Black speaker on ‘identity politics’ panel doesn’t get ‘the black struggle’
The “Unsafe Space” campus tour, sponsored by the online British magazine Spiked, made its second stop at Rutgers University earlier this week.
The panel topic was “Identity politics: the new racialism on campus?” and discussion included “hypersensitivity,” cultural appropriation and microaggressions.
From the start it went better than last week’s scheduled debut at American University: Rutgers administrators didn’t yank away the auditorium reservation on a last-minute technicality designed to avoid counterprotests, as did their private counterparts in D.C.
Ella Whelan, assistant editor at Spiked, told The College Fix in an email Tuesday the Rutgers event was briefly interrupted by a Black Lives Matter activist who tried to skip the Q&A line (25:45 mark, below).
“But the great thing is that we got them to sit down, wait their turn and participate in the discussion!” said Whelan, a panelist at the Sept. 28 D.C. event that was hastily moved to the Reason office:
[Protesters] came with air horns and protest material, but were forced to accept that they didn’t need to protest us to get their voices heard – we gave them the mic in the Q&A.
The result was a great example of why free speech is important!
The Daily Targum reported that “hundreds” of students and faculty attended, and though “tensions quickly rose between the protesters and counter-protesters,” the protesters’ energies seemed most focused on whining to a reporter:
Mackenzie Miller, a School of Arts and Sciences senior and a member of [protest coalition group] Rutgers One, said that he hoped the protest would demonstrate the Rutgers community’s rejection of Unsafe Space’s “divisive” rhetoric. …
In the press release for the counter-protest, Miller said it is important to understand that events like “Unsafe Space” risk ushering more bigoted and racist beliefs onto the campus.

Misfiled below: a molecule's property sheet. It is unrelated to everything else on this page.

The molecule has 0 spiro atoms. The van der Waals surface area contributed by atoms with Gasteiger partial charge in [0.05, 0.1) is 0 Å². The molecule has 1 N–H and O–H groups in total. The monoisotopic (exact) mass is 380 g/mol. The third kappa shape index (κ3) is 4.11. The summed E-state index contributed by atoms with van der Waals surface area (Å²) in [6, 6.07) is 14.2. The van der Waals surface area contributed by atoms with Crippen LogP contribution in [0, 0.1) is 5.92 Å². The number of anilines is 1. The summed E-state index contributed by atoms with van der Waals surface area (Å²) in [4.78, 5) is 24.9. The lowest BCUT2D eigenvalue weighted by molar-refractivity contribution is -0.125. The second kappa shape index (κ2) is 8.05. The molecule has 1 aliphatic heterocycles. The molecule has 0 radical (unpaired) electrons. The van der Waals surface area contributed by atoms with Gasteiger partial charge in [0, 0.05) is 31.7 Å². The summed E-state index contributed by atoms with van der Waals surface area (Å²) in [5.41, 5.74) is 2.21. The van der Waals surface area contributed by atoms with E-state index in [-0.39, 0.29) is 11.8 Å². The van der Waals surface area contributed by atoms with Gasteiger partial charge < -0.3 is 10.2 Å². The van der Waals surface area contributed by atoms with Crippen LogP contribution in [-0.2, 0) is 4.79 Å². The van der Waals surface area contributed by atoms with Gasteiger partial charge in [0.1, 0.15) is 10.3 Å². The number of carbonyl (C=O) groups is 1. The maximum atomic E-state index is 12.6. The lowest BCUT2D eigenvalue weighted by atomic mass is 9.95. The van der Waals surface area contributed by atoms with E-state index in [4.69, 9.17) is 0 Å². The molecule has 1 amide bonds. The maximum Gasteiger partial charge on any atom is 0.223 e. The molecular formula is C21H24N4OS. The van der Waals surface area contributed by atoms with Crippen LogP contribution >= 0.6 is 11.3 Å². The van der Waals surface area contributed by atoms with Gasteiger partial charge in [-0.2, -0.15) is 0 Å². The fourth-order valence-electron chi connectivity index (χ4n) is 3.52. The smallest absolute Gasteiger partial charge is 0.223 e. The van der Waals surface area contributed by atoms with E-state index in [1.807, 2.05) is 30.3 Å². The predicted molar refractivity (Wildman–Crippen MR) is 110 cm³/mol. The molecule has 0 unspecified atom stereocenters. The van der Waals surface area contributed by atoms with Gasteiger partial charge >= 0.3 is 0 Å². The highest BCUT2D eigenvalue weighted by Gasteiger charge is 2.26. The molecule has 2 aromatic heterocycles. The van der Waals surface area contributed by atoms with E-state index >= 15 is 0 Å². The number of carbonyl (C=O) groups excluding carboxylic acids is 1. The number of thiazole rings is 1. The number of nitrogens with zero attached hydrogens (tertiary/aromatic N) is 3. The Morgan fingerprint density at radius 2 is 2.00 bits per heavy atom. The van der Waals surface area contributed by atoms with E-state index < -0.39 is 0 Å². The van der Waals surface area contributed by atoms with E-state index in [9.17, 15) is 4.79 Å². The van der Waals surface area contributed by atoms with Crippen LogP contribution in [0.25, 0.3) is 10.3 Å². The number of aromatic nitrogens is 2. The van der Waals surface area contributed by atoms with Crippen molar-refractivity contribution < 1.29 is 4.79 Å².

“Rutgers One believes that respect and sensitivity do not present a threat to free speech and that the real threats to students lie in racism, homophobia, misogyny, and other forms of oppression,” he wrote.
In response to Freethink Media partner Kmele Foster, who is black, arguing that police violence does not uniquely target black lives, “members of Black Lives Matter Rutgers said that the panelists had not properly acknowledged their point of view,” the Daily said:
“They literally didn’t answer any questions that we asked,” said Bashir Herbert, a School of Arts and Sciences junior and the secretary of Black Lives Matter Rutgers. “They had no idea about the black struggle that we’re dealing with. They were just answering things based on statistics.”
The event was hardly a conservative echo chamber. Columbia University Humanities Prof. Mark Lilla, author of the new book The Once and Future Liberal, argued identity politics was weakening the fight against the “Republican party” agenda of “reducing the rights of women to get abortions, of black people to vote and of gay couples to be treated equally,” according to the Daily.
Rutgers also served as the jumping off point for a far more divisive event series: It was the first stop on the “Dangerous Faggot Tour” by anti-feminist gay provocateur Milo Yiannopoulos last year.
Protesters there splattered blood-colored paint on themselves and others and vandalized the venue, and engaged in back-and-forth insults with Yiannopoulos. By those standards, the Unsafe Space tour has been downright … gentle.
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